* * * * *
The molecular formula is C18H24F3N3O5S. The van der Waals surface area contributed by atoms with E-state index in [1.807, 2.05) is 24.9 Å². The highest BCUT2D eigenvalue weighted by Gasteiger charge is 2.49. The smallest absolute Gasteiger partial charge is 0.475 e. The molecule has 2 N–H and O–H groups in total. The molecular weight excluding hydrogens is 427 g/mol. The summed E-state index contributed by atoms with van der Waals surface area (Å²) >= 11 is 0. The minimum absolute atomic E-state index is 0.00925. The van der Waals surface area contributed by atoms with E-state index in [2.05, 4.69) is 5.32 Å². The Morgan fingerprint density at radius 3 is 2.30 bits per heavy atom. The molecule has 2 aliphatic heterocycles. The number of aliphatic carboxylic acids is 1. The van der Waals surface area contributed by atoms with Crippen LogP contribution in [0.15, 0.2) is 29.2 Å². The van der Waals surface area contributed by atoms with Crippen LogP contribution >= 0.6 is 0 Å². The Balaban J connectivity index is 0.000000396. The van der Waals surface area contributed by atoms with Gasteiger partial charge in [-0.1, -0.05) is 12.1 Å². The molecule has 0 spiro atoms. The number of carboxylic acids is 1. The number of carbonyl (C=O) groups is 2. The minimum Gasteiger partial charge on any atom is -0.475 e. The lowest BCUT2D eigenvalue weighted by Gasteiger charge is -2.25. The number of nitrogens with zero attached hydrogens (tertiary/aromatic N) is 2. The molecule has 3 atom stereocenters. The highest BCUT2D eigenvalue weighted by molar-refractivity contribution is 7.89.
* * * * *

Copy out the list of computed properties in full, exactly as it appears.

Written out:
The molecular formula is C18H24F3N3O5S. The van der Waals surface area contributed by atoms with E-state index in [1.807, 2.05) is 24.9 Å². The highest BCUT2D eigenvalue weighted by Gasteiger charge is 2.49. The smallest absolute Gasteiger partial charge is 0.475 e. The molecule has 2 N–H and O–H groups in total. The molecular weight excluding hydrogens is 427 g/mol. The summed E-state index contributed by atoms with van der Waals surface area (Å²) >= 11 is 0. The minimum absolute atomic E-state index is 0.00925. The van der Waals surface area contributed by atoms with E-state index in [2.05, 4.69) is 5.32 Å². The Morgan fingerprint density at radius 3 is 2.30 bits per heavy atom. The molecule has 2 aliphatic heterocycles. The number of aliphatic carboxylic acids is 1. The van der Waals surface area contributed by atoms with Crippen LogP contribution in [0.15, 0.2) is 29.2 Å². The van der Waals surface area contributed by atoms with Crippen LogP contribution >= 0.6 is 0 Å². The Balaban J connectivity index is 0.000000396. The van der Waals surface area contributed by atoms with Gasteiger partial charge in [-0.1, -0.05) is 12.1 Å². The molecule has 0 spiro atoms. The number of carboxylic acids is 1. The number of carbonyl (C=O) groups is 2. The minimum Gasteiger partial charge on any atom is -0.475 e. The lowest BCUT2D eigenvalue weighted by Gasteiger charge is -2.25. The number of nitrogens with zero attached hydrogens (tertiary/aromatic N) is 2. The molecule has 3 atom stereocenters. The highest BCUT2D eigenvalue weighted by molar-refractivity contribution is 7.89.